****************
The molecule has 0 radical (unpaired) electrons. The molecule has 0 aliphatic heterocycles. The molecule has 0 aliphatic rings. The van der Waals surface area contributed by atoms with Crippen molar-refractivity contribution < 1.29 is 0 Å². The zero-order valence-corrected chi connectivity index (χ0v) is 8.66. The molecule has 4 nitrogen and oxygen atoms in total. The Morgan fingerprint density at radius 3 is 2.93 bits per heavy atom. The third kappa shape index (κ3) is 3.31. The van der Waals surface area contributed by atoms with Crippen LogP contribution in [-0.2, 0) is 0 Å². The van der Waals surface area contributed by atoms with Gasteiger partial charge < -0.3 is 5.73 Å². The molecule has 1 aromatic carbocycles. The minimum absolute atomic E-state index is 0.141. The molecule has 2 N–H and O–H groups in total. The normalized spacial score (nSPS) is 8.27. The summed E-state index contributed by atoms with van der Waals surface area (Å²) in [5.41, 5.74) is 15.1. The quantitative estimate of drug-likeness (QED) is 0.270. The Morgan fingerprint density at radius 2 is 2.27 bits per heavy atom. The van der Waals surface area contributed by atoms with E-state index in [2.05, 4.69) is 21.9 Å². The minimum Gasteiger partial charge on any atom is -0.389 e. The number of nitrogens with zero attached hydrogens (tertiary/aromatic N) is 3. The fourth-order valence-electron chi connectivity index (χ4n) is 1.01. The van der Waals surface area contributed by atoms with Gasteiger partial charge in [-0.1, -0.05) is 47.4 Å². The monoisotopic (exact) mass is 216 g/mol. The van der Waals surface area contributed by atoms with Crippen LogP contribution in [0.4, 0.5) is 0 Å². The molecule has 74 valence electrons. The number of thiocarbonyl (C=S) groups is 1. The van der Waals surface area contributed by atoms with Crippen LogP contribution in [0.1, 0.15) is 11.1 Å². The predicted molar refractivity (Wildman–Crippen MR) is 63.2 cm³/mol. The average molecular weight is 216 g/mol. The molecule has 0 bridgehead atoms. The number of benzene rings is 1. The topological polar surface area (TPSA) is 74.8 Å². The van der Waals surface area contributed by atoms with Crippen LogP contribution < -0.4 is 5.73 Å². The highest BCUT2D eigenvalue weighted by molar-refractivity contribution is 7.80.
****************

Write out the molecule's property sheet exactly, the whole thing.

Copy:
The molecule has 0 radical (unpaired) electrons. The molecule has 0 aliphatic heterocycles. The molecule has 0 aliphatic rings. The van der Waals surface area contributed by atoms with Crippen molar-refractivity contribution < 1.29 is 0 Å². The zero-order valence-corrected chi connectivity index (χ0v) is 8.66. The molecule has 4 nitrogen and oxygen atoms in total. The Morgan fingerprint density at radius 3 is 2.93 bits per heavy atom. The third kappa shape index (κ3) is 3.31. The van der Waals surface area contributed by atoms with Crippen LogP contribution in [-0.2, 0) is 0 Å². The van der Waals surface area contributed by atoms with Gasteiger partial charge < -0.3 is 5.73 Å². The molecule has 1 aromatic carbocycles. The minimum absolute atomic E-state index is 0.141. The molecule has 2 N–H and O–H groups in total. The normalized spacial score (nSPS) is 8.27. The summed E-state index contributed by atoms with van der Waals surface area (Å²) in [5.41, 5.74) is 15.1. The quantitative estimate of drug-likeness (QED) is 0.270. The Morgan fingerprint density at radius 2 is 2.27 bits per heavy atom. The van der Waals surface area contributed by atoms with E-state index in [2.05, 4.69) is 21.9 Å². The minimum Gasteiger partial charge on any atom is -0.389 e. The number of nitrogens with zero attached hydrogens (tertiary/aromatic N) is 3. The fourth-order valence-electron chi connectivity index (χ4n) is 1.01. The van der Waals surface area contributed by atoms with Gasteiger partial charge in [-0.1, -0.05) is 47.4 Å². The monoisotopic (exact) mass is 216 g/mol. The van der Waals surface area contributed by atoms with Crippen LogP contribution in [0.4, 0.5) is 0 Å². The molecule has 74 valence electrons. The number of thiocarbonyl (C=S) groups is 1. The van der Waals surface area contributed by atoms with Crippen LogP contribution in [0.1, 0.15) is 11.1 Å². The predicted molar refractivity (Wildman–Crippen MR) is 63.2 cm³/mol. The average molecular weight is 216 g/mol. The molecule has 0 bridgehead atoms. The number of benzene rings is 1. The topological polar surface area (TPSA) is 74.8 Å². The van der Waals surface area contributed by atoms with Crippen LogP contribution < -0.4 is 5.73 Å². The highest BCUT2D eigenvalue weighted by molar-refractivity contribution is 7.80.